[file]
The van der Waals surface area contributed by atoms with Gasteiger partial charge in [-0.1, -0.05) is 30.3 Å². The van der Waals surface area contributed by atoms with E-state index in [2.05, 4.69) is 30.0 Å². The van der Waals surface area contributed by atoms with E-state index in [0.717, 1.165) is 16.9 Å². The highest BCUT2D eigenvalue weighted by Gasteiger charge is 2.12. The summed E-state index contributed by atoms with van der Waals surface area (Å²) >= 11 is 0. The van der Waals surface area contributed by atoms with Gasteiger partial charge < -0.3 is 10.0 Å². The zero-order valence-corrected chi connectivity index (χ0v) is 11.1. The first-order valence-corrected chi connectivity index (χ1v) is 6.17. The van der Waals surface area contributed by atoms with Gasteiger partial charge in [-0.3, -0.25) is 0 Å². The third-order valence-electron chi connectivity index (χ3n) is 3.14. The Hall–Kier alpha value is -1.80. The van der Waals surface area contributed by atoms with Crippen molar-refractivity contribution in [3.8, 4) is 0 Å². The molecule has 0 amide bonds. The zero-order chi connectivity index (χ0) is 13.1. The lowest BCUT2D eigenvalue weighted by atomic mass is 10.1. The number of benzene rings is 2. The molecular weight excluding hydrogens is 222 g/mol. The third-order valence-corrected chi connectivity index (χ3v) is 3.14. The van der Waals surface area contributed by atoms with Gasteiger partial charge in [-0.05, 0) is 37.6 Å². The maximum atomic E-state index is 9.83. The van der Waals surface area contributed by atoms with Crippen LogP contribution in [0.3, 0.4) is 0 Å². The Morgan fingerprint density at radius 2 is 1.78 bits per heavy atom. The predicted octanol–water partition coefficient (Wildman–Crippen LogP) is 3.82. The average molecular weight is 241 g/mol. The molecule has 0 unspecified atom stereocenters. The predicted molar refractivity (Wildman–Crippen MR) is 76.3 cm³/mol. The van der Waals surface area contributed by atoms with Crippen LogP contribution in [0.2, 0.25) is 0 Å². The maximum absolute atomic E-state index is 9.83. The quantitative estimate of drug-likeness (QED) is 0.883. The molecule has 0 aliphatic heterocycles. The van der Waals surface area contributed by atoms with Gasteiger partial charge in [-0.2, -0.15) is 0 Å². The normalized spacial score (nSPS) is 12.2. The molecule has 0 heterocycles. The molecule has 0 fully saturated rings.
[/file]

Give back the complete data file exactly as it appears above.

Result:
The van der Waals surface area contributed by atoms with Gasteiger partial charge in [-0.1, -0.05) is 30.3 Å². The van der Waals surface area contributed by atoms with E-state index in [2.05, 4.69) is 30.0 Å². The van der Waals surface area contributed by atoms with E-state index in [0.717, 1.165) is 16.9 Å². The highest BCUT2D eigenvalue weighted by Gasteiger charge is 2.12. The summed E-state index contributed by atoms with van der Waals surface area (Å²) >= 11 is 0. The van der Waals surface area contributed by atoms with Gasteiger partial charge < -0.3 is 10.0 Å². The zero-order valence-corrected chi connectivity index (χ0v) is 11.1. The first-order valence-corrected chi connectivity index (χ1v) is 6.17. The van der Waals surface area contributed by atoms with Gasteiger partial charge in [-0.3, -0.25) is 0 Å². The third-order valence-electron chi connectivity index (χ3n) is 3.14. The Hall–Kier alpha value is -1.80. The van der Waals surface area contributed by atoms with Crippen molar-refractivity contribution in [3.8, 4) is 0 Å². The molecule has 0 amide bonds. The zero-order chi connectivity index (χ0) is 13.1. The lowest BCUT2D eigenvalue weighted by atomic mass is 10.1. The number of benzene rings is 2. The molecular weight excluding hydrogens is 222 g/mol. The third-order valence-corrected chi connectivity index (χ3v) is 3.14. The van der Waals surface area contributed by atoms with Gasteiger partial charge in [-0.05, 0) is 37.6 Å². The maximum atomic E-state index is 9.83. The van der Waals surface area contributed by atoms with Crippen LogP contribution in [0.3, 0.4) is 0 Å². The Morgan fingerprint density at radius 2 is 1.78 bits per heavy atom. The predicted octanol–water partition coefficient (Wildman–Crippen LogP) is 3.82. The average molecular weight is 241 g/mol. The molecule has 0 unspecified atom stereocenters. The predicted molar refractivity (Wildman–Crippen MR) is 76.3 cm³/mol. The van der Waals surface area contributed by atoms with Crippen LogP contribution in [0.2, 0.25) is 0 Å². The maximum absolute atomic E-state index is 9.83. The quantitative estimate of drug-likeness (QED) is 0.883. The molecule has 0 aliphatic heterocycles. The van der Waals surface area contributed by atoms with Gasteiger partial charge in [-0.2, -0.15) is 0 Å². The normalized spacial score (nSPS) is 12.2. The molecule has 0 heterocycles. The molecule has 0 fully saturated rings.